AG 101: Must-Know Agriculture Facts About Lettuce

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Sometimes, with all the other colorful vegetables, fruits, meats and toppings that dress a salad, the base ingredient – lettuce – can be easily forgotten. But this crisp, cool vegetable is one important crop for the United States. In fact, in terms of production value, it is the leading vegetable crop in the nation. Behind China, the United States is the second largest lettuce-producing country, with production totaling 8.7 billion pounds in 2010.

The value of lettuce exports of the U.S. in 2010 rang in at an impressive $439.3 million. The country shipped 327,628 metric tons of the green vegetable, with the biggest share (86 percent) of exports going to Canada, followed by Taiwan and Mexico. Behind Spain, the United States is the second- leading lettuce exporter.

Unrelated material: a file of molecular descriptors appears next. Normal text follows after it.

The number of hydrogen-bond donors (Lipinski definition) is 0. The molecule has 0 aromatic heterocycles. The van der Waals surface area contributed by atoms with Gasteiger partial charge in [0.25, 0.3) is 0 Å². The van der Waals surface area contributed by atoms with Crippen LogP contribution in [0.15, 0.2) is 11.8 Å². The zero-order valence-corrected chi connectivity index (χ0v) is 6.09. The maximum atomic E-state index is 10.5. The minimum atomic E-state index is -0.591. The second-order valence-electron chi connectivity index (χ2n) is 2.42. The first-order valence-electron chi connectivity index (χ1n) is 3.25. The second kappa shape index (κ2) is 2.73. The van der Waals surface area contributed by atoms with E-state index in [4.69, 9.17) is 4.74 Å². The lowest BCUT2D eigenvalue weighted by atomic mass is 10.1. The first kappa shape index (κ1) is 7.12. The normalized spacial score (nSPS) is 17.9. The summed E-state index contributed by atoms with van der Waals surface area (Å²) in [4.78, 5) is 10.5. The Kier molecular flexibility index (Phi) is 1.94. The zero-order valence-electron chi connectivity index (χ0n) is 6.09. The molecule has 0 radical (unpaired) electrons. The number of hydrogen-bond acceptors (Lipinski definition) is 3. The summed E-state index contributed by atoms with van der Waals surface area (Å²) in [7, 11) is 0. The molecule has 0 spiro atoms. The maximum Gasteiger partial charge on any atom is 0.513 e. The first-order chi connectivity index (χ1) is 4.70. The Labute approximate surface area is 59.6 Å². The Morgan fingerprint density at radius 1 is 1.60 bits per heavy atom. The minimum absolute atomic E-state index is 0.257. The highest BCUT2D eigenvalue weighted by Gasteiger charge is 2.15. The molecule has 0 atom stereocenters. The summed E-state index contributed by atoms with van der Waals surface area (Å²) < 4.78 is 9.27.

Lettuce-Producing States
California and Arizona take the lead as the nation’s top lettuce-producing states, churning out about 98 percent of commercial domestic output. Production occurs year-round through a seasonal sequence between Arizona and California, as well as in commercial greenhouse hydroponic facilities. In these facilities, farmers grow lettuce in just water, no soil, using mineral nutrient solutions.

Tear Into Lettuce Varieties
Discover more about the different types of lettuce
1. Boston/Bibb: This variety is delicate with pale green, soft cup-shaped leaves. Its flavor is mild and sweet.
2. Arugula: Arugula doesn’t grow in a head, but on stems. It has a slightly bitter and peppery taste, and is used widely in Mediterranean dishes.
3. Romaine: This type of lettuce is very crisp and a little bitter. It has long, narrow leaves with thick ribs and is commonly used in Caesar salads.
4. Red and Green Leaf: Leaf lettuce comes with both red and green leaves, characterized by loose, open heads and ruffly tops. The flavor is sweet and mild.
5. Iceberg: One of the most well-known lettuce varieties, Iceberg iceberg has crisp, pale green leaves that become almost white toward the center of the head. It has little flavor and almost no nutritional value.

Source: Agricultural Marketing Resource Center

—Rachel Bertone

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